This study is based on the first author's master's thesis, which was directed by the second author. A version of this article was presented in November 1995 at the Speech Communication Association convention in San Antonio, TX.
Assessing Explanations for Sex Differences in Emotional Support A Test of the Different Cultures and Skill Specialization Accounts
Version of Record online: 17 MAR 2006
Human Communication Research
Volume 25, Issue 3, pages 307–340, March 1999
How to Cite
KUNKEL, A. W. and BURLESON, B. R. (1999), Assessing Explanations for Sex Differences in Emotional Support A Test of the Different Cultures and Skill Specialization Accounts. Human Communication Research, 25: 307–340. doi: 10.1111/j.1468-2958.1999.tb00448.x
- Issue online: 17 MAR 2006
- Version of Record online: 17 MAR 2006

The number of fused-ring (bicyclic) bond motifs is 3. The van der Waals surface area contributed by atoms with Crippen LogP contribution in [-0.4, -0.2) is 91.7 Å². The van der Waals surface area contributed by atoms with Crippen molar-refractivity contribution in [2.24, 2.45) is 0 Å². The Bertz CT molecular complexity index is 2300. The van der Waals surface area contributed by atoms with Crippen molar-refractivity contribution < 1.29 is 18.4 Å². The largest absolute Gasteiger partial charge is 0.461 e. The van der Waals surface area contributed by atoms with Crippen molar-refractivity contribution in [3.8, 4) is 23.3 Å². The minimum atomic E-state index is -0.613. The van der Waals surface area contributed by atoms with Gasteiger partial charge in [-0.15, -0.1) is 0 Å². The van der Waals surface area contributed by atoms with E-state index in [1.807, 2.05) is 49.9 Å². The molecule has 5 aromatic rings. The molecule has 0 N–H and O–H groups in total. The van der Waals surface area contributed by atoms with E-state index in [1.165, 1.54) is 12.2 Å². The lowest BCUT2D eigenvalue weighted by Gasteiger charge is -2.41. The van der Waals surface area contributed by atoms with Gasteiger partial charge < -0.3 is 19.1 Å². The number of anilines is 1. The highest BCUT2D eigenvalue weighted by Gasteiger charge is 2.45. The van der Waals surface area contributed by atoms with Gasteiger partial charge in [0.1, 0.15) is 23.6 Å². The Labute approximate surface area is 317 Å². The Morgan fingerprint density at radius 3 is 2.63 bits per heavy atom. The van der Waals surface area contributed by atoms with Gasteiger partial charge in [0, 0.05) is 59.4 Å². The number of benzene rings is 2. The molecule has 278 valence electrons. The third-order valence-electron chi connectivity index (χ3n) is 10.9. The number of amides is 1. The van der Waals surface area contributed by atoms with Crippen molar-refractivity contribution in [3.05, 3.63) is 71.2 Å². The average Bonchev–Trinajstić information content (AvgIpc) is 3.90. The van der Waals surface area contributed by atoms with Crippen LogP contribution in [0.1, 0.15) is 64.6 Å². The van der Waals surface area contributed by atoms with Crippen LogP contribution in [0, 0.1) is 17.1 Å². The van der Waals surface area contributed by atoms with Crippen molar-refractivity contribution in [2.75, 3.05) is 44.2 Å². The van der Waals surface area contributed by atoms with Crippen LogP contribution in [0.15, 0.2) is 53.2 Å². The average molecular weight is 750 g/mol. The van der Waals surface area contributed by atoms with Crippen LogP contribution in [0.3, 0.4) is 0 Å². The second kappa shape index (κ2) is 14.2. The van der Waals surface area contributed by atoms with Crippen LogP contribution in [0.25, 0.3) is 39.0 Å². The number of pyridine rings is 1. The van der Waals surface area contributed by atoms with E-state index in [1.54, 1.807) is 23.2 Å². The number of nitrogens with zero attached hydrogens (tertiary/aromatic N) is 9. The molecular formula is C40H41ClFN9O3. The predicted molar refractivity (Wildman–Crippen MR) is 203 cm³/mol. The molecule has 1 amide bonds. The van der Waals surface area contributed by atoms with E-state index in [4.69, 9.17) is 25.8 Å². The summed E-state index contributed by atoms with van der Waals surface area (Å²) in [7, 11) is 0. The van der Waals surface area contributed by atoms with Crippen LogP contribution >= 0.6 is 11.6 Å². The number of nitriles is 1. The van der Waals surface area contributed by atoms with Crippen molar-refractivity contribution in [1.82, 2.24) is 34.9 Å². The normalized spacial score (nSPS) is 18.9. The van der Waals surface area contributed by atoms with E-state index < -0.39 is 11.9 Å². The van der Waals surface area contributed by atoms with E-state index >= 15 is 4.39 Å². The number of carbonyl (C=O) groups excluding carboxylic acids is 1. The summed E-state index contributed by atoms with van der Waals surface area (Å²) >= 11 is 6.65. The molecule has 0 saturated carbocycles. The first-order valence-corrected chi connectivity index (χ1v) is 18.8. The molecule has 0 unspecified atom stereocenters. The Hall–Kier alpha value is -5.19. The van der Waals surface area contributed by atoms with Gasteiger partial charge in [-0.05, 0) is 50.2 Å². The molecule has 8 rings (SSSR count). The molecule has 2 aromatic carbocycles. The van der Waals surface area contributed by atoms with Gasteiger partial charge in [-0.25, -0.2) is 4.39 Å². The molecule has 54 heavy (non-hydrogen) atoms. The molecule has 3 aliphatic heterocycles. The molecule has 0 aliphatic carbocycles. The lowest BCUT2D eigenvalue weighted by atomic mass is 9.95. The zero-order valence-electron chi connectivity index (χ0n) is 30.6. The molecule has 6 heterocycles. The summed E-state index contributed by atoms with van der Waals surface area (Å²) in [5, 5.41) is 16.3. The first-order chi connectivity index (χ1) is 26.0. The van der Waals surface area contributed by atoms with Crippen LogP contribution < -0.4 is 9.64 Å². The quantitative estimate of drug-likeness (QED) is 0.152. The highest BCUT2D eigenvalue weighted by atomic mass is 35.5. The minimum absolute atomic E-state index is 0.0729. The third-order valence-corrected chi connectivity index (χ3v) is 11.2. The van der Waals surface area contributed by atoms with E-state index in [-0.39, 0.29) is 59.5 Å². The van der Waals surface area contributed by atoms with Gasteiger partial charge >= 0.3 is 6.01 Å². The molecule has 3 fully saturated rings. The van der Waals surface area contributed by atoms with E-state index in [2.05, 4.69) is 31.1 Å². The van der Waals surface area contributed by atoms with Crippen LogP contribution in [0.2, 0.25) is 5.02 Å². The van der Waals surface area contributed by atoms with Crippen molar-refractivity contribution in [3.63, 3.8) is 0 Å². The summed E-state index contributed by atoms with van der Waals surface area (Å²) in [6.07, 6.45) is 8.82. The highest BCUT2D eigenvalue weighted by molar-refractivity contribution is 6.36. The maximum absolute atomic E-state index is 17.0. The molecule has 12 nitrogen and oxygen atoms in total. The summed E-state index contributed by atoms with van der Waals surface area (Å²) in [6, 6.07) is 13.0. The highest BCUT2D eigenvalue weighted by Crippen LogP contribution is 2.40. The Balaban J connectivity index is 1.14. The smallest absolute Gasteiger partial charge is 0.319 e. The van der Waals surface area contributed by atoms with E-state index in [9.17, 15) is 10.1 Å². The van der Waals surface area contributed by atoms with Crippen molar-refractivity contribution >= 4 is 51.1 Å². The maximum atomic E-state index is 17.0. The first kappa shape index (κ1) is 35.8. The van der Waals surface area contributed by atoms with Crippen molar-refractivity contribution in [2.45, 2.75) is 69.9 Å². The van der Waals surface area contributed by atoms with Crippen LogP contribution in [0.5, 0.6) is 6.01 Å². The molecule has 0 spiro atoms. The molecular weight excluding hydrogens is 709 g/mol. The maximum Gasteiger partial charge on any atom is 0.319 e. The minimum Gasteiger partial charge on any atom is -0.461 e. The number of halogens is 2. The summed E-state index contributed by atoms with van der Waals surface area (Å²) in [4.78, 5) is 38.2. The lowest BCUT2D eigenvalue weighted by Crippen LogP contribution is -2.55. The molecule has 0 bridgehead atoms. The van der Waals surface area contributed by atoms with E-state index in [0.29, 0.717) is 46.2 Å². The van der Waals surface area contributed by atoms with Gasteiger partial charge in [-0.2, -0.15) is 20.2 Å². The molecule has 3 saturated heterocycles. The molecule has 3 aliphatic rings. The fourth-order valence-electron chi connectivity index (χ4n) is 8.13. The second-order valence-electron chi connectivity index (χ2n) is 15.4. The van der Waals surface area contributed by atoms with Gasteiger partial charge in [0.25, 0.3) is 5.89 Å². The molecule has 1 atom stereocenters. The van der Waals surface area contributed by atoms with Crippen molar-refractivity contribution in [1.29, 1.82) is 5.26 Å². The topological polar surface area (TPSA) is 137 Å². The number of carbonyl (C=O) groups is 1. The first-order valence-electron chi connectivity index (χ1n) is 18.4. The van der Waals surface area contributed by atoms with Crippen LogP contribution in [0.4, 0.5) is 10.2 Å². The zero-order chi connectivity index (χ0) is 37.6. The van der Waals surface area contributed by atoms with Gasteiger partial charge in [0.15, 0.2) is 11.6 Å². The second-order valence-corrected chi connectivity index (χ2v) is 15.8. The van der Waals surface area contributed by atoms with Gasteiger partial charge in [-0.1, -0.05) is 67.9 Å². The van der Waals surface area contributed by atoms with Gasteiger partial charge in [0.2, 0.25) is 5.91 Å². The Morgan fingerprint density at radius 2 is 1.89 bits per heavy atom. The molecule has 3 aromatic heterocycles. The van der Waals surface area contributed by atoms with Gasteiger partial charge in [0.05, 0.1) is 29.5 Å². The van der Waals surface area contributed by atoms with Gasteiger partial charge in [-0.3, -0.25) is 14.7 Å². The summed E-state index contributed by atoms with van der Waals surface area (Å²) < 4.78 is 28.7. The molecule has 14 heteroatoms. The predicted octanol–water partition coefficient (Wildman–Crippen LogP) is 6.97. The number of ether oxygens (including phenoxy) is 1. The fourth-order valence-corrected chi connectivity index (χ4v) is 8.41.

Research documents sex differences in interpersonal behaviors, such as comforting and emotional support, with women consistently being more likely than men to engage in comforting behavior, to produce sophisticated comforting messages, to value comforting skills, and to select friends based on comforting skills. Explanations for these gender differences include the “different cultures account” and the “skill specialization account.” This research was designed to test these explanations by assessing contrasting predictions derived from each account. Participants completed questionnaires assessing the types of comforting messages perceived as most sensitive and effective, preferences for the sex of comfort providers, and priorities assigned to affective and instrumental goals in comforting contexts. The results indicated that men and women evaluated comforting messages similarly, preferred receiving emotional support from female providers, and had similar priorities in comforting contexts. These results are most consistent with the skill specialization account and provide virtually no support for the different cultures account.